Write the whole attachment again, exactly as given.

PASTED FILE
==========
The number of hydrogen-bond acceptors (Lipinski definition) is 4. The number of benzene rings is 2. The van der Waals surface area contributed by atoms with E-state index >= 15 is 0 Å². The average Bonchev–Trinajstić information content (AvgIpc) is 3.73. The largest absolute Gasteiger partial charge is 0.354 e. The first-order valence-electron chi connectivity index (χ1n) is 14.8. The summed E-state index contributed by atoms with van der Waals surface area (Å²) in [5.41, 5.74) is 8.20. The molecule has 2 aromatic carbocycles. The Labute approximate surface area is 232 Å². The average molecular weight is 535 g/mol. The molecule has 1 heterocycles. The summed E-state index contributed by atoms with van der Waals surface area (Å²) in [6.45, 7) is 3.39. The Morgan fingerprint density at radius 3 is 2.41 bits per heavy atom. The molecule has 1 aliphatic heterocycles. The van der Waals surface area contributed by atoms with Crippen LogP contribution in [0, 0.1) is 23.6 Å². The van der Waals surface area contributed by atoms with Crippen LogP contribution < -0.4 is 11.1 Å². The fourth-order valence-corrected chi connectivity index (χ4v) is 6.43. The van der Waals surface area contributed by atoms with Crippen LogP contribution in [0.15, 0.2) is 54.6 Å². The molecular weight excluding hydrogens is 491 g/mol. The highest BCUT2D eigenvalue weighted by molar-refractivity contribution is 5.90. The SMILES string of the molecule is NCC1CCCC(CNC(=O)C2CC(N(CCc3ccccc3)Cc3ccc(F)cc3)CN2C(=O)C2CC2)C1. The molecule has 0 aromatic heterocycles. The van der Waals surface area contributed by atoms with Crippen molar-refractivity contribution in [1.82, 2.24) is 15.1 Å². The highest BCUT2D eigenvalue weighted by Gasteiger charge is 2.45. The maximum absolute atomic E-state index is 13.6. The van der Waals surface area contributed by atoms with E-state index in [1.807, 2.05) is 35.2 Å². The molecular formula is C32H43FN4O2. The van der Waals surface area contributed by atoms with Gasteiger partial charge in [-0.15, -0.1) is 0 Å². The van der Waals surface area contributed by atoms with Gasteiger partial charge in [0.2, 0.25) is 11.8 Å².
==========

The number of hydrogen-bond acceptors (Lipinski definition) is 4. The number of benzene rings is 2. The van der Waals surface area contributed by atoms with E-state index >= 15 is 0 Å². The average Bonchev–Trinajstić information content (AvgIpc) is 3.73. The largest absolute Gasteiger partial charge is 0.354 e. The first-order valence-electron chi connectivity index (χ1n) is 14.8. The summed E-state index contributed by atoms with van der Waals surface area (Å²) in [5.41, 5.74) is 8.20. The molecule has 2 aromatic carbocycles. The Labute approximate surface area is 232 Å². The average molecular weight is 535 g/mol. The molecule has 1 heterocycles. The summed E-state index contributed by atoms with van der Waals surface area (Å²) in [6.45, 7) is 3.39. The Morgan fingerprint density at radius 3 is 2.41 bits per heavy atom. The molecule has 1 aliphatic heterocycles. The van der Waals surface area contributed by atoms with Crippen LogP contribution in [0, 0.1) is 23.6 Å². The van der Waals surface area contributed by atoms with Crippen LogP contribution < -0.4 is 11.1 Å². The fourth-order valence-corrected chi connectivity index (χ4v) is 6.43. The van der Waals surface area contributed by atoms with Crippen LogP contribution in [0.15, 0.2) is 54.6 Å². The molecular weight excluding hydrogens is 491 g/mol. The highest BCUT2D eigenvalue weighted by molar-refractivity contribution is 5.90. The SMILES string of the molecule is NCC1CCCC(CNC(=O)C2CC(N(CCc3ccccc3)Cc3ccc(F)cc3)CN2C(=O)C2CC2)C1. The molecule has 0 aromatic heterocycles. The van der Waals surface area contributed by atoms with Crippen molar-refractivity contribution in [1.82, 2.24) is 15.1 Å². The highest BCUT2D eigenvalue weighted by Gasteiger charge is 2.45. The maximum absolute atomic E-state index is 13.6. The van der Waals surface area contributed by atoms with E-state index in [1.807, 2.05) is 35.2 Å². The molecular formula is C32H43FN4O2. The van der Waals surface area contributed by atoms with Gasteiger partial charge in [-0.15, -0.1) is 0 Å². The van der Waals surface area contributed by atoms with Gasteiger partial charge in [0.2, 0.25) is 11.8 Å².